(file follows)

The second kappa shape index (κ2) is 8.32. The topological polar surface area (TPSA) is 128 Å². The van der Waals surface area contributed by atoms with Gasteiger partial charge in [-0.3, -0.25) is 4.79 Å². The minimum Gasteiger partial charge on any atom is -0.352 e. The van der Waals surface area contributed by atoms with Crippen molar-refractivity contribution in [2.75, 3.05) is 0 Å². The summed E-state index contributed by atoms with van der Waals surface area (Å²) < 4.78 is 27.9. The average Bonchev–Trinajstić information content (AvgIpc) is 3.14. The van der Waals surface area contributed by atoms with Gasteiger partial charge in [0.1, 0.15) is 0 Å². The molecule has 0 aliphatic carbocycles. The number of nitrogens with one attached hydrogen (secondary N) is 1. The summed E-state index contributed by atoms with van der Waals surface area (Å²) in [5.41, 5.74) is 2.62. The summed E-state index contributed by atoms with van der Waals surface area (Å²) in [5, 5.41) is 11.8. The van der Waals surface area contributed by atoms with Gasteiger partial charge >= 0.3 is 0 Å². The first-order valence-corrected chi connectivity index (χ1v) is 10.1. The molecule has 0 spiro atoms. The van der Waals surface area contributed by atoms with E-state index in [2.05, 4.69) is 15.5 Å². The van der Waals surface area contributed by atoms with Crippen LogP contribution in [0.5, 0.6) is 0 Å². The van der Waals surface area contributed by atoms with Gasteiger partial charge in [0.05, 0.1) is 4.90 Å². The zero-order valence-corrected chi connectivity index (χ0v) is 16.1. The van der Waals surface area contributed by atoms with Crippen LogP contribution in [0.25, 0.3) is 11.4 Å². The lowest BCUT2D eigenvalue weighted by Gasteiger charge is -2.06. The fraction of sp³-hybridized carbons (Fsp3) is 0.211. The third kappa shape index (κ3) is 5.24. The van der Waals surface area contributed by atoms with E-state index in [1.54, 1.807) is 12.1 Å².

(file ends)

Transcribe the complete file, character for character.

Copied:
The second kappa shape index (κ2) is 8.32. The topological polar surface area (TPSA) is 128 Å². The van der Waals surface area contributed by atoms with Gasteiger partial charge in [-0.3, -0.25) is 4.79 Å². The minimum Gasteiger partial charge on any atom is -0.352 e. The van der Waals surface area contributed by atoms with Crippen molar-refractivity contribution in [2.75, 3.05) is 0 Å². The summed E-state index contributed by atoms with van der Waals surface area (Å²) < 4.78 is 27.9. The average Bonchev–Trinajstić information content (AvgIpc) is 3.14. The van der Waals surface area contributed by atoms with Gasteiger partial charge in [0.1, 0.15) is 0 Å². The molecule has 0 aliphatic carbocycles. The number of nitrogens with one attached hydrogen (secondary N) is 1. The summed E-state index contributed by atoms with van der Waals surface area (Å²) in [5.41, 5.74) is 2.62. The summed E-state index contributed by atoms with van der Waals surface area (Å²) in [5, 5.41) is 11.8. The van der Waals surface area contributed by atoms with Gasteiger partial charge >= 0.3 is 0 Å². The first-order valence-corrected chi connectivity index (χ1v) is 10.1. The molecule has 0 spiro atoms. The van der Waals surface area contributed by atoms with E-state index in [2.05, 4.69) is 15.5 Å². The van der Waals surface area contributed by atoms with Crippen LogP contribution in [0.5, 0.6) is 0 Å². The van der Waals surface area contributed by atoms with Gasteiger partial charge in [0.05, 0.1) is 4.90 Å². The zero-order valence-corrected chi connectivity index (χ0v) is 16.1. The van der Waals surface area contributed by atoms with Crippen LogP contribution in [0.25, 0.3) is 11.4 Å². The lowest BCUT2D eigenvalue weighted by Gasteiger charge is -2.06. The fraction of sp³-hybridized carbons (Fsp3) is 0.211. The third kappa shape index (κ3) is 5.24. The van der Waals surface area contributed by atoms with E-state index in [1.54, 1.807) is 12.1 Å².